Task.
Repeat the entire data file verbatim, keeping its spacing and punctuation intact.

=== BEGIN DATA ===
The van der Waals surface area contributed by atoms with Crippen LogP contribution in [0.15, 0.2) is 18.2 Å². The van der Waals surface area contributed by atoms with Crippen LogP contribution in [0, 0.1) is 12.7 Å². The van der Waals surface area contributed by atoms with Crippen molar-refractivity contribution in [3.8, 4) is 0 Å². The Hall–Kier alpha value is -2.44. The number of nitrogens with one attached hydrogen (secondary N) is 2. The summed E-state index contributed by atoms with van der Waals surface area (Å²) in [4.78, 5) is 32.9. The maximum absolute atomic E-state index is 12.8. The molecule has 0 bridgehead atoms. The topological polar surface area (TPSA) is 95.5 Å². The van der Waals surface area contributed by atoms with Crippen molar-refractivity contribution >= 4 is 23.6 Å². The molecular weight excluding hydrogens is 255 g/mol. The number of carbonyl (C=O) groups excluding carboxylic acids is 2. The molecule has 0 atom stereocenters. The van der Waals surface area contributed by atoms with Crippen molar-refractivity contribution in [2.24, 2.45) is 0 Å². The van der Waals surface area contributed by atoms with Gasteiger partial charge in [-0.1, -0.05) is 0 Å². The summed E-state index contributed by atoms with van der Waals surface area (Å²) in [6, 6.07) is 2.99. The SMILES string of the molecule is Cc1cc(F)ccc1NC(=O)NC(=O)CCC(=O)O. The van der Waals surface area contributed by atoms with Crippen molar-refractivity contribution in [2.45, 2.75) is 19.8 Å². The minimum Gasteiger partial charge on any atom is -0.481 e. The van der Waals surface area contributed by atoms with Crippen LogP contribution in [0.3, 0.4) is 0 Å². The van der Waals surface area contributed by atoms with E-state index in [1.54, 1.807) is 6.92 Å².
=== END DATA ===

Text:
The van der Waals surface area contributed by atoms with Crippen LogP contribution in [0.15, 0.2) is 18.2 Å². The van der Waals surface area contributed by atoms with Crippen LogP contribution in [0, 0.1) is 12.7 Å². The van der Waals surface area contributed by atoms with Crippen molar-refractivity contribution in [3.8, 4) is 0 Å². The Hall–Kier alpha value is -2.44. The number of nitrogens with one attached hydrogen (secondary N) is 2. The summed E-state index contributed by atoms with van der Waals surface area (Å²) in [4.78, 5) is 32.9. The maximum absolute atomic E-state index is 12.8. The molecule has 0 bridgehead atoms. The topological polar surface area (TPSA) is 95.5 Å². The van der Waals surface area contributed by atoms with Crippen molar-refractivity contribution >= 4 is 23.6 Å². The molecular weight excluding hydrogens is 255 g/mol. The number of carbonyl (C=O) groups excluding carboxylic acids is 2. The molecule has 0 atom stereocenters. The van der Waals surface area contributed by atoms with Crippen molar-refractivity contribution in [2.24, 2.45) is 0 Å². The van der Waals surface area contributed by atoms with Gasteiger partial charge in [-0.1, -0.05) is 0 Å². The summed E-state index contributed by atoms with van der Waals surface area (Å²) in [6, 6.07) is 2.99. The SMILES string of the molecule is Cc1cc(F)ccc1NC(=O)NC(=O)CCC(=O)O. The van der Waals surface area contributed by atoms with Crippen molar-refractivity contribution in [2.45, 2.75) is 19.8 Å². The minimum Gasteiger partial charge on any atom is -0.481 e. The van der Waals surface area contributed by atoms with Crippen LogP contribution in [0.3, 0.4) is 0 Å². The van der Waals surface area contributed by atoms with E-state index in [1.54, 1.807) is 6.92 Å².